Rosemarie Nixon was the all-American image of a mother, wearing an apron, holding a gravy ladle, always smiling - right out of a Norman Rockwell painting.
She died April 13, her 94th birthday. She lived in University City.
"I had the best mother," Anthony said. "And she did it without any recognition."
Rosemarie, an Army nurse in the China-Burma-India Theater in World War II, was also the power behind the success of her husband, the late Dr. James E. Nixon, prominent orthopedic surgeon who treated Eagles players and ballet dancers with innovative techniques. He died in 2003.
An acknowledged genius in his field, Dr. Nixon was seriously deficient in the practical details of running his practice - paying bills, taxes, etc. That was where Rosemarie came in. She ran his office until both retired in 1993.
But in her youth, Rosemarie had adventures right out of an action novel. As an Army nurse, she treated the wounded soldiers of the legendary Merrill's Marauders in World War II.
A trained nurse, she enlisted in the Army in May 1941, and served until December 1945. She was on her way to India when the Japanese bombed Pearl Harbor.
She took it on herself to write letters home for soldiers who had lost the use of their hands.
Rosemarie, who attained the rank of second lieutenant, became disabled after a concussion caused by explosives and was treated at the Valley Forge Military Hospital when she returned to the U.S.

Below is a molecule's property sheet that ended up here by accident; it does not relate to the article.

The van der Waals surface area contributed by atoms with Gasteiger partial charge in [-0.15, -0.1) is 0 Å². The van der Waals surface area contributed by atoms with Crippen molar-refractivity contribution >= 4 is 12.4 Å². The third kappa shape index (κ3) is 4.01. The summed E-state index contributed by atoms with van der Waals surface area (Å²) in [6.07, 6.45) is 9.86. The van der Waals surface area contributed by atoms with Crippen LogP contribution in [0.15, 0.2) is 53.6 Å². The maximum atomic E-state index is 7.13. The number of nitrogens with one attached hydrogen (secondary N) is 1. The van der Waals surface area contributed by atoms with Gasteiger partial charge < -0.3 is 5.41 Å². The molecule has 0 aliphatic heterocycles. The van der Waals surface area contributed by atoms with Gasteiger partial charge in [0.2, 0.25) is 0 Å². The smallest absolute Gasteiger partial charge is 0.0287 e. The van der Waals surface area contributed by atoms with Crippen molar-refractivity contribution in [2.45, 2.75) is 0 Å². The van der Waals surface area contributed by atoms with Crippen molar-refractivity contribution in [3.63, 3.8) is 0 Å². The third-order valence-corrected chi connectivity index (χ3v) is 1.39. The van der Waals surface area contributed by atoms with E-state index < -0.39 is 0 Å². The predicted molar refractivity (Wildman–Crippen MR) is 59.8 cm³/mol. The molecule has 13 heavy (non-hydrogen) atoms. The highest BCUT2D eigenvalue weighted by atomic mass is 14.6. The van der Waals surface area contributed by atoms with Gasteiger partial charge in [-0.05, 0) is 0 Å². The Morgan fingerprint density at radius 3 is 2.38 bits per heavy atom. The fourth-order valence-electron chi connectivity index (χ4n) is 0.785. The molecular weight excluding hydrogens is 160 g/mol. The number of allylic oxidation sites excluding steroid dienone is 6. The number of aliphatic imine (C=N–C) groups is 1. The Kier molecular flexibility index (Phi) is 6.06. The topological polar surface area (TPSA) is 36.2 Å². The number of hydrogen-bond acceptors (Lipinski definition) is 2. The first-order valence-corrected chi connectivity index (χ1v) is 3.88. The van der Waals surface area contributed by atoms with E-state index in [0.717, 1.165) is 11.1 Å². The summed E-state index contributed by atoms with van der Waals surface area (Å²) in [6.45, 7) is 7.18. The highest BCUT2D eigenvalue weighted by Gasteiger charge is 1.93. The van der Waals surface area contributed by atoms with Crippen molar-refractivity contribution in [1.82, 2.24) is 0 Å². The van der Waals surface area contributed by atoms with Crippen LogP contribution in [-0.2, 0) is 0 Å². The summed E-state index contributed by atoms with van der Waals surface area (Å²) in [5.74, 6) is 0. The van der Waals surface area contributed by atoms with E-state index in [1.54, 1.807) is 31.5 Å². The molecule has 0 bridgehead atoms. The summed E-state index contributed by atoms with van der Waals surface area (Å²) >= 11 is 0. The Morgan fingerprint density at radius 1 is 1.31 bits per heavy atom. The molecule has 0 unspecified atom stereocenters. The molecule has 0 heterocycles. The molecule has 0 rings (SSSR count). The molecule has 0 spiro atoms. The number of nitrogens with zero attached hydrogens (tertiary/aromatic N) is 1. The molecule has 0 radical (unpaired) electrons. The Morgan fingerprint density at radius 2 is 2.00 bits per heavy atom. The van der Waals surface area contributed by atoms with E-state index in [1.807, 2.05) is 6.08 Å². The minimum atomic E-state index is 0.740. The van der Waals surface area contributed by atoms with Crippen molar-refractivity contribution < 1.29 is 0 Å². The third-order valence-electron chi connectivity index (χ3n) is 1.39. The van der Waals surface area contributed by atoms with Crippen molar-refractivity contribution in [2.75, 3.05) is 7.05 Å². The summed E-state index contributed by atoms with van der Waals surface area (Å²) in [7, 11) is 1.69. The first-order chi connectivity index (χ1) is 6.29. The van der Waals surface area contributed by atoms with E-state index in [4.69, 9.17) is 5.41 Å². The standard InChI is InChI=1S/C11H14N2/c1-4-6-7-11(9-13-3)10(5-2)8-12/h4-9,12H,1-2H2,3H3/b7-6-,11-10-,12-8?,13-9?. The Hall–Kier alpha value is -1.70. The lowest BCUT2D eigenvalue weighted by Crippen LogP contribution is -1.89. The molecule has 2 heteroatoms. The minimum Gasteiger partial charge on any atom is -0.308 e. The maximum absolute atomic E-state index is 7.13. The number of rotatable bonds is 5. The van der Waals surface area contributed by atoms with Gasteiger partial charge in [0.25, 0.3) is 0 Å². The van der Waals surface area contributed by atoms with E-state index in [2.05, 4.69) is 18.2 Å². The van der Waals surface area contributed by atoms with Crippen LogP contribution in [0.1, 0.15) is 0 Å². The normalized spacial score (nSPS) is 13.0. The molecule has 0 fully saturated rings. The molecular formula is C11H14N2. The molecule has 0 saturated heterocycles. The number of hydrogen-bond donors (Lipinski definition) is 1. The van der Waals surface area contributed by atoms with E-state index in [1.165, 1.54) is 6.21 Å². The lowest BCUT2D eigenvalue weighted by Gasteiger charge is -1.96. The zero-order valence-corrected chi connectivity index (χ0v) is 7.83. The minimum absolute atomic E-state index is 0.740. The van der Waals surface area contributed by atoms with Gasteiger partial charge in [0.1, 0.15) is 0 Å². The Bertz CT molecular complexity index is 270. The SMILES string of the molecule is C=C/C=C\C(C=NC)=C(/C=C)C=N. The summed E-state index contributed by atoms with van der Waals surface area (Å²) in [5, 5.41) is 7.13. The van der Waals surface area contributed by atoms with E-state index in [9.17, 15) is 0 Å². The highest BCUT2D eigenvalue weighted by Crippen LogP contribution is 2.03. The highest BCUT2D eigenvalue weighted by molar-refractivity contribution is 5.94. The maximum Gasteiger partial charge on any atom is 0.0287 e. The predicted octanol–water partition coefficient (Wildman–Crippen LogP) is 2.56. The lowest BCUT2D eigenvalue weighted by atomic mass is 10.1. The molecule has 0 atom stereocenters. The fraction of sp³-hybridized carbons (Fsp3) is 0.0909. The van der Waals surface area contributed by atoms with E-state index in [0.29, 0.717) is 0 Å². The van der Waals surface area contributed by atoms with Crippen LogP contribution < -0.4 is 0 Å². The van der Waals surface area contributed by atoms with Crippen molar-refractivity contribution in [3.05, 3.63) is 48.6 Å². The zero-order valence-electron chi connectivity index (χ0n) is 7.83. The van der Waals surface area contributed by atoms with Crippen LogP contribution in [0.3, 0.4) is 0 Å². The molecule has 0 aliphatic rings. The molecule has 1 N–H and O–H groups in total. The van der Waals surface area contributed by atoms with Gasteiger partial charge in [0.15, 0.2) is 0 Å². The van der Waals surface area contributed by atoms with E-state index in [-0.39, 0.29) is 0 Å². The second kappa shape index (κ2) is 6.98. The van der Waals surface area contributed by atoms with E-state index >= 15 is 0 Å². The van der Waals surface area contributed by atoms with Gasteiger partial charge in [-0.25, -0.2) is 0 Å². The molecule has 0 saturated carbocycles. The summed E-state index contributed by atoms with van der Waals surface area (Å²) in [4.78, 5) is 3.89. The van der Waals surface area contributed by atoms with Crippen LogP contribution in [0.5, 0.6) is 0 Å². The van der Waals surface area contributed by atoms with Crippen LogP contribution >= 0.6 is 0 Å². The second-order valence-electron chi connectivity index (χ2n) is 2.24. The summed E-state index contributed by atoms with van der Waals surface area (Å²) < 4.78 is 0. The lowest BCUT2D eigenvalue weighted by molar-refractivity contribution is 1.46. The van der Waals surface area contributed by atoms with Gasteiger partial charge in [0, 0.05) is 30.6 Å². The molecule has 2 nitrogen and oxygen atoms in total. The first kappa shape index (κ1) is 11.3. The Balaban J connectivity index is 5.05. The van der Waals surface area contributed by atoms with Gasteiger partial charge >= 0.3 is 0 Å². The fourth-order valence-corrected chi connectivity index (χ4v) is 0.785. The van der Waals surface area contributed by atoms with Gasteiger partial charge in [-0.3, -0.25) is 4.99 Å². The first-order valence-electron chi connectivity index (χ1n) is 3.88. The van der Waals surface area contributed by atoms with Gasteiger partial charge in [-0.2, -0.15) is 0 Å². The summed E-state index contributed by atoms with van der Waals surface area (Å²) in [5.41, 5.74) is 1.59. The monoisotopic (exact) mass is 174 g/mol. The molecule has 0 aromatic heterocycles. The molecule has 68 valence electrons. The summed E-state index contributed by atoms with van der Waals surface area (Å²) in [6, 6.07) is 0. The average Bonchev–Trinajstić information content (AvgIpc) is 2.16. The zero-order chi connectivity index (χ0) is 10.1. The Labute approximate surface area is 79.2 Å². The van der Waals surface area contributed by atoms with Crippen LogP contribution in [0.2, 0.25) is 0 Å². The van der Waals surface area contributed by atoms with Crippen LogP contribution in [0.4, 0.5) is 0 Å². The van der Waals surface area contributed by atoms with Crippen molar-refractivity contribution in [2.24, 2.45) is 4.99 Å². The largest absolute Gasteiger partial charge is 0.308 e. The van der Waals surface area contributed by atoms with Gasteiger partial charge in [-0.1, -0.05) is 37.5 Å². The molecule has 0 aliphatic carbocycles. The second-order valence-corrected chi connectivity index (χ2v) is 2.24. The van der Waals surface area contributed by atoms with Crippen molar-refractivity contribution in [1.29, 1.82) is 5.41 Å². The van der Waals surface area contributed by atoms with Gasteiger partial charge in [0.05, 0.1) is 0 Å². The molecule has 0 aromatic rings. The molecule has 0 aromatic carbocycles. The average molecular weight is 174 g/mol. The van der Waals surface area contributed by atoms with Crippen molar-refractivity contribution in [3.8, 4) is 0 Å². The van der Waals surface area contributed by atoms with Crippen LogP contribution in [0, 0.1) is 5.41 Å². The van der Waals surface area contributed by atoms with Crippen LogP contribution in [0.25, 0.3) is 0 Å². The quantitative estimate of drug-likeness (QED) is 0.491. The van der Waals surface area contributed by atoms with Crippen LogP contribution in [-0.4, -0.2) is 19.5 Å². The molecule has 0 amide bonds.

It was there that she met Dr. Nixon, who became a pioneer in arthroscopic surgery, team physician for the Eagles and orthopedic consultant to the Pennsylvania Ballet.
Rosemarie was born in Campbell, Ohio, to Anthony and Mary Vertucci. Her father was a steelworker in Youngstown. She studied nursing at St. Elizabeth's Hospital in Youngstown, and enlisted in the Army after graduation.
As a mother, Rosemarie was a resounding success. All nine of her children graduated from college.
She seemed to have a psychic connection to them. If one of her children was in trouble or needed help, she knew it instinctively and would call to see if she could help.
Besides Anthony, she is survived by three other sons, James, Brian and Sean; five daughters, Christina, Mary and Susan Nixon, Kathleen Wiederkehr and Sheila Springer; eight grandchildren and six great-grandchildren.
Services: Were Thursday.